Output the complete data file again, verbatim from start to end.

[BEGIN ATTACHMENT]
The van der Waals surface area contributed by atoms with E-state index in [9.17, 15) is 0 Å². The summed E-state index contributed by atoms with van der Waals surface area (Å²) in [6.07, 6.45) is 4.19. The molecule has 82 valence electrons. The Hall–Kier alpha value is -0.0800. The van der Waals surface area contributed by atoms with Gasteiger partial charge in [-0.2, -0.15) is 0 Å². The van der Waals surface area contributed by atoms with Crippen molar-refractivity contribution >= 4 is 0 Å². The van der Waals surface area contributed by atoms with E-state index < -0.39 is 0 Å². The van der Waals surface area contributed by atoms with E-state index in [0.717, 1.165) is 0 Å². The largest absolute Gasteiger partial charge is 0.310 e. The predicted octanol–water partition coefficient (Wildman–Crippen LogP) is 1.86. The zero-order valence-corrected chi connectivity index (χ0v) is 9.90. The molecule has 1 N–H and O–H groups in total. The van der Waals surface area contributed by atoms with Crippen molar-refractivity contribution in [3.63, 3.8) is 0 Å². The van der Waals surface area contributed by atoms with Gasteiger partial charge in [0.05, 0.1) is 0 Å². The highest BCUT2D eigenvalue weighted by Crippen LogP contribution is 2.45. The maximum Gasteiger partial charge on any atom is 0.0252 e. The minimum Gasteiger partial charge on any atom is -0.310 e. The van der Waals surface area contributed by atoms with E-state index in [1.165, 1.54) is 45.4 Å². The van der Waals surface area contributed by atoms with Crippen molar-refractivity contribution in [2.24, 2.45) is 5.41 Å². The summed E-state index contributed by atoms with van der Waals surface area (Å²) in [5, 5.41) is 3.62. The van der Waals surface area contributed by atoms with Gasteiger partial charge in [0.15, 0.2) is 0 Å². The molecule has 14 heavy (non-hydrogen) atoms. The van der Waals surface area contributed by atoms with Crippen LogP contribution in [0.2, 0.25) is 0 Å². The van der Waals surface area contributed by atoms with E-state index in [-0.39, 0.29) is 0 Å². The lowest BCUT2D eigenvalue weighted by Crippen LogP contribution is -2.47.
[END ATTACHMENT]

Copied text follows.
The van der Waals surface area contributed by atoms with E-state index in [9.17, 15) is 0 Å². The summed E-state index contributed by atoms with van der Waals surface area (Å²) in [6.07, 6.45) is 4.19. The molecule has 82 valence electrons. The Hall–Kier alpha value is -0.0800. The van der Waals surface area contributed by atoms with Gasteiger partial charge in [-0.2, -0.15) is 0 Å². The van der Waals surface area contributed by atoms with Crippen molar-refractivity contribution >= 4 is 0 Å². The van der Waals surface area contributed by atoms with E-state index < -0.39 is 0 Å². The van der Waals surface area contributed by atoms with E-state index in [0.717, 1.165) is 0 Å². The largest absolute Gasteiger partial charge is 0.310 e. The predicted octanol–water partition coefficient (Wildman–Crippen LogP) is 1.86. The zero-order valence-corrected chi connectivity index (χ0v) is 9.90. The molecule has 1 N–H and O–H groups in total. The van der Waals surface area contributed by atoms with Crippen molar-refractivity contribution in [3.63, 3.8) is 0 Å². The van der Waals surface area contributed by atoms with Gasteiger partial charge in [0.05, 0.1) is 0 Å². The highest BCUT2D eigenvalue weighted by Crippen LogP contribution is 2.45. The maximum Gasteiger partial charge on any atom is 0.0252 e. The minimum Gasteiger partial charge on any atom is -0.310 e. The van der Waals surface area contributed by atoms with E-state index in [1.165, 1.54) is 45.4 Å². The van der Waals surface area contributed by atoms with Crippen molar-refractivity contribution in [2.24, 2.45) is 5.41 Å². The summed E-state index contributed by atoms with van der Waals surface area (Å²) in [5, 5.41) is 3.62. The van der Waals surface area contributed by atoms with Gasteiger partial charge in [0.15, 0.2) is 0 Å². The molecule has 14 heavy (non-hydrogen) atoms. The van der Waals surface area contributed by atoms with Crippen LogP contribution in [0.2, 0.25) is 0 Å². The van der Waals surface area contributed by atoms with E-state index in [-0.39, 0.29) is 0 Å². The lowest BCUT2D eigenvalue weighted by Crippen LogP contribution is -2.47.